Global Currency Indicator
The greatest challenge to investors right now is to remain committed to a portfolio strategy that is working well year to date. Unfortunately, much of the media’s presentation on the markets is anticipating when the “top” will be traced out for the market. Each day, dire warnings are offered and historical comparisons to previous market peaks are drawn. However, the evidential truth does not support those bearish views.
It is a calm, quiet, almost boring market, which is aligned with the historical norm for market sentiment and contrary to the tumultuous environment of the past few years. In such an environment it is prudent to create a list of indicators that would telegraph a market correction rather than fixating on its occurrence. That exercise will help investors remain committed to the current strategy as well as craft an evidential road map for a market shift, not relying on sheer speculation.
I suggest that utilizing a “global currency indicator’ should be near the top of the list.
1. Over the past few years precious metals have been referred to as fiat currencies. Allocations to precious metals have increased concurrent with global liquidity. Gold is generally viewed as the ultimate liquidity investment. However the year-to-date performance of silver (+7%) and platinum (+10%) is confirmation of the perfect blend of ample liquidity and modest growth. As long as the Industrial metals, silver and platinum, continue to outperform the pure liquidity metal, gold (+1% year to date), investors should view that as favorable for further risk asset appreciation.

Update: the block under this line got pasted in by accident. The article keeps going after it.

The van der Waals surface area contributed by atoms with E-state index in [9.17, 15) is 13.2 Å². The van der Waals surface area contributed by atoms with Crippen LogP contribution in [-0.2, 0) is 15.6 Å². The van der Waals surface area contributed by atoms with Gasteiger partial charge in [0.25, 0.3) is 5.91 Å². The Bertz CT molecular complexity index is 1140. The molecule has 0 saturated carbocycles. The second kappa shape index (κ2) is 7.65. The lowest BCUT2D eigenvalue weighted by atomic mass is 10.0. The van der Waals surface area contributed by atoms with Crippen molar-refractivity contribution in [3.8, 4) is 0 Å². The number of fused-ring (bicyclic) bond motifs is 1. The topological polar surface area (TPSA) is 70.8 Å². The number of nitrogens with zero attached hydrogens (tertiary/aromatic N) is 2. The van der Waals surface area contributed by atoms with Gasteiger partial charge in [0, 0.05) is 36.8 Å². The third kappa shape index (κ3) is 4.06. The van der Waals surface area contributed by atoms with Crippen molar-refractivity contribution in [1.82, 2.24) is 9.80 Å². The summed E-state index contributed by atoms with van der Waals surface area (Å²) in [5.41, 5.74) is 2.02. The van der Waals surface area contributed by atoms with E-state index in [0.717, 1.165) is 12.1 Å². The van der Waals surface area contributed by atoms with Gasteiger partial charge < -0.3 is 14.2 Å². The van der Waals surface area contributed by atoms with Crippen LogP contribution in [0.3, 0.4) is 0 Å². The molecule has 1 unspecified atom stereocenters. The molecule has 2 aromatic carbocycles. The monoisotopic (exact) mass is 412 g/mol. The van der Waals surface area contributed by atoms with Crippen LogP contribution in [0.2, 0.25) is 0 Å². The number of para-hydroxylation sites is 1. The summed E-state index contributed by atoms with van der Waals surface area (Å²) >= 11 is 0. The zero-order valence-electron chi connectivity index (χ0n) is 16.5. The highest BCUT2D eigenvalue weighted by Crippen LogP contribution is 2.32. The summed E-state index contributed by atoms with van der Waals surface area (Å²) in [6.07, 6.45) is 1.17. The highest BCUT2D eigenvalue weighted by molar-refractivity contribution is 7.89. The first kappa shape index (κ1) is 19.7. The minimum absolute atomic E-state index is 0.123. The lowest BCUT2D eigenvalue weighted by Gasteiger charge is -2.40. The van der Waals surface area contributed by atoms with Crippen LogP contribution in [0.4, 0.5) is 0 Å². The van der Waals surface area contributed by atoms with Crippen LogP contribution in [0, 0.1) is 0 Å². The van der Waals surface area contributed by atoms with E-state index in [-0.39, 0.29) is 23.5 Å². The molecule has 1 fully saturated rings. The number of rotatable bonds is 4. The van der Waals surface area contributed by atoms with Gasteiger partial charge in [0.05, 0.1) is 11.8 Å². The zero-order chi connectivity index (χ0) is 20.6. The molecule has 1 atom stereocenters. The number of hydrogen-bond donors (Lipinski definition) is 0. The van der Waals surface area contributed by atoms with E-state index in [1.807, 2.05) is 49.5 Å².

2. Investors should watch closely the performance of traditional “BRIC” member currencies. As long as their domestic consumers continue to enjoy currency appreciation, view that as favorable for further risk asset appreciation. Year to date: Indian rupee +1.8%, Russian ruble +1.27%, and Brazilian real +1%.
3. The presence of a funding currency for the global carry trade is imperative. Since late 2012, the Japanese yen has assumed the role of that funding currency. Over the past six months, the yen has weakened 11%. Year to date, it has depreciated another 2%. Continued yen weakness is favorable for further risk asset appreciation.
4. The year-to-date performance for commodity currencies is strong. The New Zealand dollar is +1.8%, Australian dollar +1.5%, and Canadian dollar +0.2%. Continued commodity currency strength is favorable for further risk asset appreciation.
Silver Year To Date
Platinum Year To Date
Gold Year to Date
Japanese Yen 2007-2013